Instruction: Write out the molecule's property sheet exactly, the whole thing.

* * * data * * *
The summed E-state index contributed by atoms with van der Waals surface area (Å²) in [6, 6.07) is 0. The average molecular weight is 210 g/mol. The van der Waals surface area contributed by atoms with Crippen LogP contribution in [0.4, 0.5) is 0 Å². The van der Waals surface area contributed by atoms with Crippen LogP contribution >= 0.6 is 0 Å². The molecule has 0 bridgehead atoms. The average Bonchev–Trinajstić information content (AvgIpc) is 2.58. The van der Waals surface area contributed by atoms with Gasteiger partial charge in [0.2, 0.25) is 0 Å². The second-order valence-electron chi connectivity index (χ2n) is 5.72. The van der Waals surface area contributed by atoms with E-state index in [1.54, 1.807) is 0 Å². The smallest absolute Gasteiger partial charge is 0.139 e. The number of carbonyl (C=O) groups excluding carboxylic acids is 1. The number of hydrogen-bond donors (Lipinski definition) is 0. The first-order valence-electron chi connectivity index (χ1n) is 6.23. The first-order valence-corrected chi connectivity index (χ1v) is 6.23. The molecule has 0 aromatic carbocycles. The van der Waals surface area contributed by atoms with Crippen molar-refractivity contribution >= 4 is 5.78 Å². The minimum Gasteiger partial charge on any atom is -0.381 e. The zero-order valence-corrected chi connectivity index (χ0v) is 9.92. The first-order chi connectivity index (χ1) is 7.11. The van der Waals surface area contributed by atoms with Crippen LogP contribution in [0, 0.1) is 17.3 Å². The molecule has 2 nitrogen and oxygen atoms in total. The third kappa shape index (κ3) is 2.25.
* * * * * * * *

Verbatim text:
The summed E-state index contributed by atoms with van der Waals surface area (Å²) in [6, 6.07) is 0. The average molecular weight is 210 g/mol. The van der Waals surface area contributed by atoms with Crippen LogP contribution in [0.4, 0.5) is 0 Å². The van der Waals surface area contributed by atoms with Crippen LogP contribution >= 0.6 is 0 Å². The molecule has 0 bridgehead atoms. The average Bonchev–Trinajstić information content (AvgIpc) is 2.58. The van der Waals surface area contributed by atoms with Gasteiger partial charge in [0.2, 0.25) is 0 Å². The second-order valence-electron chi connectivity index (χ2n) is 5.72. The van der Waals surface area contributed by atoms with E-state index in [1.54, 1.807) is 0 Å². The smallest absolute Gasteiger partial charge is 0.139 e. The number of carbonyl (C=O) groups excluding carboxylic acids is 1. The number of hydrogen-bond donors (Lipinski definition) is 0. The first-order valence-electron chi connectivity index (χ1n) is 6.23. The first-order valence-corrected chi connectivity index (χ1v) is 6.23. The molecule has 0 aromatic carbocycles. The van der Waals surface area contributed by atoms with Crippen molar-refractivity contribution >= 4 is 5.78 Å². The minimum Gasteiger partial charge on any atom is -0.381 e. The zero-order valence-corrected chi connectivity index (χ0v) is 9.92. The first-order chi connectivity index (χ1) is 7.11. The van der Waals surface area contributed by atoms with Crippen LogP contribution in [0, 0.1) is 17.3 Å². The molecule has 2 nitrogen and oxygen atoms in total. The third kappa shape index (κ3) is 2.25.